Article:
The devices fully meet or exceed all SMPTE specs at distances of 3mi at 1.485Gb/s and 6mi at 270Mb/s. The converters use custom optics, mechanical engineering and controlled impedance circuit design technologies for high-end telecom and data-com optical transceivers that operate at speeds of 2.5Gb/s or greater. The units are cost-competitive with other, larger converters while providing high reliability and high-quality video performance.

The small size of the units allows their use virtually anywhere — directly on cameras and equipment, in the middle of a cable run or in rack-mount panels. They are contained in rugged, die-cast metal housings overmolded with a compliant, nonconductive elastomer. This packaging can withstand rugged handling and provides high reliability in the field.

Simplex transmitters and simplex receivers are available. The transmitter (in a red-colored housing) features built-in line equalization for signal integrity with various lengths of attached coax. The receiver (in a blue-colored housing) features signal re-clocking for all SMPTE 259M and 292M rates and 75Ω line-driven electrical outputs to support significant coax cable runs. Re-clocking provides random jitter control and allows broadcasters to use the receiver remotely in the field.

The different housing colors of the transmitter and the receiver reduce the chance of installation errors caused by personnel with minimal technical background or by knowledgeable personnel in a fast-paced, on-location event. A multi-color LED performance indicator, visible on the outside of the unit, provides a clear indication of go/marginal/no-go link status. This helps ensure reliable in-field monitoring, whether or not the user has any significant technical knowledge.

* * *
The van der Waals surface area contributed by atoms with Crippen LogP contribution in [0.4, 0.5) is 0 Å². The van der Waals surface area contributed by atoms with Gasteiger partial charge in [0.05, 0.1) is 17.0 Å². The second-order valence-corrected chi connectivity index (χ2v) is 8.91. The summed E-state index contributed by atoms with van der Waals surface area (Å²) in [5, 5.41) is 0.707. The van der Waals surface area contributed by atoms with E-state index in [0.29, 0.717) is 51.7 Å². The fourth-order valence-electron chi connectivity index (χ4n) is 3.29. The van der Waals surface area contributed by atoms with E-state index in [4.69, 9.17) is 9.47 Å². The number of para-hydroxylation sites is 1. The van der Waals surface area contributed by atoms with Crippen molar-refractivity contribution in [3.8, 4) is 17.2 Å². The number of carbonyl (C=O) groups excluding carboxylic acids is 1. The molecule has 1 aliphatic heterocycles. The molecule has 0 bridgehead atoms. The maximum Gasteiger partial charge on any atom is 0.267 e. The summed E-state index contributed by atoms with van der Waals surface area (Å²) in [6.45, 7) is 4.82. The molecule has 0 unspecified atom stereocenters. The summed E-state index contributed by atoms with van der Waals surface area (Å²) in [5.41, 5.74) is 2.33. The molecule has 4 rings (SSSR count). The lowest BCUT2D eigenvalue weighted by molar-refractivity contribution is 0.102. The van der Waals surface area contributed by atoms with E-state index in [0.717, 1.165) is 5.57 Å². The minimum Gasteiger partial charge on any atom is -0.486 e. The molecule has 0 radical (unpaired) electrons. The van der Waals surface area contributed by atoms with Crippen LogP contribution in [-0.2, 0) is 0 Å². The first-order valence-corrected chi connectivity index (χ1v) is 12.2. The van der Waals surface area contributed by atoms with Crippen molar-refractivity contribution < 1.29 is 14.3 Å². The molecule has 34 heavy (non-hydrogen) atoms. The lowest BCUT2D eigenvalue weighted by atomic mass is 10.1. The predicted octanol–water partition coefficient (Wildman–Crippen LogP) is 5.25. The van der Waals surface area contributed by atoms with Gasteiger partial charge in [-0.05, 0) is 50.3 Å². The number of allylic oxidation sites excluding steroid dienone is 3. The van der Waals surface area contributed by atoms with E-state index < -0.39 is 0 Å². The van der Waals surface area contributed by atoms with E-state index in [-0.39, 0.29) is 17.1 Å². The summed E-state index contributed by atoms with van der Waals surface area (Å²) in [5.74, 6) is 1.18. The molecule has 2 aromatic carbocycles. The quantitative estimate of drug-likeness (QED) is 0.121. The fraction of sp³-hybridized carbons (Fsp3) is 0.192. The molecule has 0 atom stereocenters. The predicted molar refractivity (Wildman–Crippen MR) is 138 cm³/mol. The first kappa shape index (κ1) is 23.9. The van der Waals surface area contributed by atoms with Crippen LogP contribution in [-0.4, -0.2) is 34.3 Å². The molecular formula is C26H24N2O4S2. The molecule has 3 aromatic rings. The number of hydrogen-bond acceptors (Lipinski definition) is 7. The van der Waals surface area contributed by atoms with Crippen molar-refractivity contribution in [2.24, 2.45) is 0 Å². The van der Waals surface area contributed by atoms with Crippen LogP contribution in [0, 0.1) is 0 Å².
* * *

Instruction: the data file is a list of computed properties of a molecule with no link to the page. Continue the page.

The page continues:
These devices include a digital-diagnostics interface (DDI) for high-reliability applications such as live video feeds or uplinks. DDI-monitored parameters include device temperature, device power-supply voltage, received optical power (receiver only), laser bias current (transmitter only) and transmitted optical power (transmitter only). DDI also offers alarm flags to warn when specific operating conditions exceed the device's parameters. An LED on each unit indicates these data, which can be accessed through the four-pin connector. The connector also provides DC power to the device, which can operate over a wide power supply voltage range of 4.5VDC to 16VDC.

Other devices and equipment that support these video media converters include universal 110V/220V wall-plug power adapters, a single unit in-line DDI interface box and a 1RU shelf, which holds 18 converters for rack-mount installations.

These video media converters facilitate the transport, processing and display of HDTV signals over significant distances, without loss of signal quality. They allow an existing infrastructure of coax-based video equipment to interface easily with fiber-optic cable. Because the units are small and self-contained, they eliminate the need for installation in equipment racks, providing flexibility in deployment.

Mark Benton is director of product development at Stratos Lightwave.